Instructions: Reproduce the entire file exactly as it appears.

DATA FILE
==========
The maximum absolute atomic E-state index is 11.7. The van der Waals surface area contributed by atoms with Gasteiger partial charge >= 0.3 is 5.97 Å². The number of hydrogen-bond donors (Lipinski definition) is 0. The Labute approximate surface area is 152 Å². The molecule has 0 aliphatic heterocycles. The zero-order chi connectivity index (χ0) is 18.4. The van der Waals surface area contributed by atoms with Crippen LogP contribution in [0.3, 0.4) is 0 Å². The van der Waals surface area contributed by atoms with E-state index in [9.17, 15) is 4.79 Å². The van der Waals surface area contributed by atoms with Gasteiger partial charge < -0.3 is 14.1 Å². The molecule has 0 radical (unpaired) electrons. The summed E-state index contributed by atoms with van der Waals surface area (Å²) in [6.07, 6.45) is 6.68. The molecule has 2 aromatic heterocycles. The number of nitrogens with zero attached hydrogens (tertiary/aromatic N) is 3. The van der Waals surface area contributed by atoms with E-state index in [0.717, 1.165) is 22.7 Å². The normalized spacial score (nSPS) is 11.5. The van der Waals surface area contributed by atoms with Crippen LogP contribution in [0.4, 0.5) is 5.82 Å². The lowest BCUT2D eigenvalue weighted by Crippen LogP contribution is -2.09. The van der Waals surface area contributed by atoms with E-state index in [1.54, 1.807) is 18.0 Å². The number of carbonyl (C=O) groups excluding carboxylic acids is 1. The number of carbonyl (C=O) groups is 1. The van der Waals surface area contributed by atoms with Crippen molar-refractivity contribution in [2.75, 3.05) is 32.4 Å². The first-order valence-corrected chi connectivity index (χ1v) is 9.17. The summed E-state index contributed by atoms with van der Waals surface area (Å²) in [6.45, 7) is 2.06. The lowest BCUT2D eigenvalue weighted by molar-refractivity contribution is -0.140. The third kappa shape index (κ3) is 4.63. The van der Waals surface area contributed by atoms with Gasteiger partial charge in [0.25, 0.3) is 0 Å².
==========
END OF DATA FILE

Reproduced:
The maximum absolute atomic E-state index is 11.7. The van der Waals surface area contributed by atoms with Gasteiger partial charge >= 0.3 is 5.97 Å². The number of hydrogen-bond donors (Lipinski definition) is 0. The Labute approximate surface area is 152 Å². The molecule has 0 aliphatic heterocycles. The zero-order chi connectivity index (χ0) is 18.4. The van der Waals surface area contributed by atoms with Crippen LogP contribution in [0.3, 0.4) is 0 Å². The van der Waals surface area contributed by atoms with E-state index in [9.17, 15) is 4.79 Å². The van der Waals surface area contributed by atoms with Gasteiger partial charge < -0.3 is 14.1 Å². The molecule has 0 radical (unpaired) electrons. The summed E-state index contributed by atoms with van der Waals surface area (Å²) in [6.07, 6.45) is 6.68. The molecule has 2 aromatic heterocycles. The number of nitrogens with zero attached hydrogens (tertiary/aromatic N) is 3. The van der Waals surface area contributed by atoms with E-state index in [0.717, 1.165) is 22.7 Å². The normalized spacial score (nSPS) is 11.5. The van der Waals surface area contributed by atoms with Crippen LogP contribution in [0.4, 0.5) is 5.82 Å². The lowest BCUT2D eigenvalue weighted by Crippen LogP contribution is -2.09. The van der Waals surface area contributed by atoms with E-state index in [1.54, 1.807) is 18.0 Å². The number of carbonyl (C=O) groups excluding carboxylic acids is 1. The number of carbonyl (C=O) groups is 1. The van der Waals surface area contributed by atoms with Crippen molar-refractivity contribution in [2.75, 3.05) is 32.4 Å². The first-order valence-corrected chi connectivity index (χ1v) is 9.17. The summed E-state index contributed by atoms with van der Waals surface area (Å²) in [6.45, 7) is 2.06. The lowest BCUT2D eigenvalue weighted by molar-refractivity contribution is -0.140. The third kappa shape index (κ3) is 4.63. The van der Waals surface area contributed by atoms with Gasteiger partial charge in [0.25, 0.3) is 0 Å².